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Joe Diffie, 1958-2020: In Celebration of a ‘Regular Joe’ and His Bygone Era of Jukebox Country

Joe Diffie
Crystal K Martel/Adkins Publicit

Joe Diffie: In a post-modern world, he was the perfect old-school hillbilly singer. Like George Jones, there was no interest in going uptown, no need for turbo-sophistication. Give him a Manuel cowboy shirt, some clever wordplay, a hot band… and Joe, with that craggy, bluegrass-honed voice and the ability to twist notes like balloons at a kiddie party, was good to go.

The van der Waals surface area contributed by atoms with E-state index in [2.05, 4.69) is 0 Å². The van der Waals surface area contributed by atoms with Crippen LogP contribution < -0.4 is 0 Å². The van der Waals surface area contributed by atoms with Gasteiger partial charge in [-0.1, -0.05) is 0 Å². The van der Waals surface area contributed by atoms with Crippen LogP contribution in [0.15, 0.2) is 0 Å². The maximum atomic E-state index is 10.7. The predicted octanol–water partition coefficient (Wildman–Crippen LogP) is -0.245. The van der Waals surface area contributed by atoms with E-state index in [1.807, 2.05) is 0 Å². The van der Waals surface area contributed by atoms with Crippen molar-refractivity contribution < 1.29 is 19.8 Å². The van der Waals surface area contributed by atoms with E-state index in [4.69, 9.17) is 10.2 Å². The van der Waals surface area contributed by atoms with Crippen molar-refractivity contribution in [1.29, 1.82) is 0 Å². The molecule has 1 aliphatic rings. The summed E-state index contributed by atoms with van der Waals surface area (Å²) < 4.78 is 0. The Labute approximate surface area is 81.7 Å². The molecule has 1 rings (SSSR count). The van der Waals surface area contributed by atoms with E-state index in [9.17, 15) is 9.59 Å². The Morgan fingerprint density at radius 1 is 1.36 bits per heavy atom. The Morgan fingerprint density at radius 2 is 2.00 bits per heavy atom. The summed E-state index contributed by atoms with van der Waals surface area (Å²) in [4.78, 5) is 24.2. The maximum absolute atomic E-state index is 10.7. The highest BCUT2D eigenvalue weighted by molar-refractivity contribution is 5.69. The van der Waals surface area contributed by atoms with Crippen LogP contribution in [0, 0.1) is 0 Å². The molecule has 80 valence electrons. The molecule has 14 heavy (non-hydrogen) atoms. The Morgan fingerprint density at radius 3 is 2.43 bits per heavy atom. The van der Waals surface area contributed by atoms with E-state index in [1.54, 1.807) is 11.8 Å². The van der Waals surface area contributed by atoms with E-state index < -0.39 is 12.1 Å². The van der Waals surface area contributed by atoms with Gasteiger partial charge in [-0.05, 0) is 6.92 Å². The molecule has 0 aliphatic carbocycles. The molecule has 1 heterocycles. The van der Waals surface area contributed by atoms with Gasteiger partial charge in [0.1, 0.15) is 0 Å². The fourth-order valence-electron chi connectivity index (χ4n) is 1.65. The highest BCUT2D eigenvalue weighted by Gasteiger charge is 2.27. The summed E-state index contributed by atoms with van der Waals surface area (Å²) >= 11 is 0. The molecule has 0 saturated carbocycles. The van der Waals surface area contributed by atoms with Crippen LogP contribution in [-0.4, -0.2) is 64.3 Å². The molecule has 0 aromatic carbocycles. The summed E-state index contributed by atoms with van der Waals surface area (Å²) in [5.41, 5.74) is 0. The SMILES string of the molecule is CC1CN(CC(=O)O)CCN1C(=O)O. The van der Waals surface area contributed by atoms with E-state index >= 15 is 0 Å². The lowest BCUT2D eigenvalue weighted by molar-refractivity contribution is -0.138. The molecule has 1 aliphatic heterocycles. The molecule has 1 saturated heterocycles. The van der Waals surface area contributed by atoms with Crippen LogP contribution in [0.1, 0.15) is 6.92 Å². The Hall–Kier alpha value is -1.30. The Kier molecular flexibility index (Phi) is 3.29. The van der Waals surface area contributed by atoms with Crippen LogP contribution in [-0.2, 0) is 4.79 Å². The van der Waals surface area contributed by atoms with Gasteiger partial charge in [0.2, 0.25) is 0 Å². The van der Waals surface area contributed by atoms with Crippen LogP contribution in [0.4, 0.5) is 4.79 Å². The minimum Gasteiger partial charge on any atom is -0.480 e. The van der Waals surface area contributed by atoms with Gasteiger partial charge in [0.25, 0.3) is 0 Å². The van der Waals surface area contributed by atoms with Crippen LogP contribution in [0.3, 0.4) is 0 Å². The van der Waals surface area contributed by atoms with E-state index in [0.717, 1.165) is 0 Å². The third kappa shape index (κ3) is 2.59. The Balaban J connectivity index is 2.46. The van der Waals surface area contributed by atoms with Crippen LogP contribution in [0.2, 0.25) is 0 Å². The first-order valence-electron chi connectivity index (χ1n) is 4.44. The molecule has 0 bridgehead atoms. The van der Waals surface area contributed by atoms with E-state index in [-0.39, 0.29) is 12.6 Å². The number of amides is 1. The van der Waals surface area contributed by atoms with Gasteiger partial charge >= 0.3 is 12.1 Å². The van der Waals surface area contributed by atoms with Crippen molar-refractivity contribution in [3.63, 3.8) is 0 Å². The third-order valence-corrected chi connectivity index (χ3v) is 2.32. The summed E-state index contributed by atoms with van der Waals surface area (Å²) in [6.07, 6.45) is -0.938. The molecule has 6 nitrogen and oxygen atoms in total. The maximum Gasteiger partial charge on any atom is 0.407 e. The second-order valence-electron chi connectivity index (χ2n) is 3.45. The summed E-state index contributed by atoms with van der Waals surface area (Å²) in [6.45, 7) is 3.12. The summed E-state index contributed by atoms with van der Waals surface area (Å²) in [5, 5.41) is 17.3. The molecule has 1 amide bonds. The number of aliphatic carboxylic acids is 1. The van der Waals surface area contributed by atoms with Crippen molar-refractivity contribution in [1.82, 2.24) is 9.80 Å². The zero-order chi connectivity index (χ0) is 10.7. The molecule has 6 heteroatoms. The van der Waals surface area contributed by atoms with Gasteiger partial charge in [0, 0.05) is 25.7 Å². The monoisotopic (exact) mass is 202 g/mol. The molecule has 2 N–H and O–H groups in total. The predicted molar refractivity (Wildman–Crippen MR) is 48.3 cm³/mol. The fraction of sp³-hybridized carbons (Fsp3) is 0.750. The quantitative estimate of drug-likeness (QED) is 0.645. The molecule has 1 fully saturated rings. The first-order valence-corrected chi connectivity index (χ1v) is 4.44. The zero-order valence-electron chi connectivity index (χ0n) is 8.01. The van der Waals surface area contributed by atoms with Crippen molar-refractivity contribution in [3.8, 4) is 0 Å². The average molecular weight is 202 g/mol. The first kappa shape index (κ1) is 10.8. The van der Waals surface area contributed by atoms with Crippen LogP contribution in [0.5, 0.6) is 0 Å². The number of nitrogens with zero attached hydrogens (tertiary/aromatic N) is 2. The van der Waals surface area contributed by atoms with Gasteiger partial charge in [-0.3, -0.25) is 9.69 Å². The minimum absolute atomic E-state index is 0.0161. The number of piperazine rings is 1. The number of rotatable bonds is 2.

Born in Oklahoma to working class people, Diffie made his way to Nashville and found a place among Music Row’s old guard who’d penned hits for Charley Pride, Tanya Tucker, Mel Tillis, Razzy Bailey and Kenny Rogers. Managed by Danny Morrison and Johnny Slate, who also produced his records, Diffie was a product of a world where writers hung out all night, and creative types were as much about high jinks as they were stitching together icehouse anthems that moved from the gut-wrenching pathos (“If I Had Any Pride Left At All”) to romping swing (“If The Devil Danced in Empty Pockets”), jacked-up honky-tonk (“Third Rock from the Sun”) and clever, morning-drive, laugh-out-loud novelty (“Pick Up Man,” “Prop Me Up Beside The Jukebox”).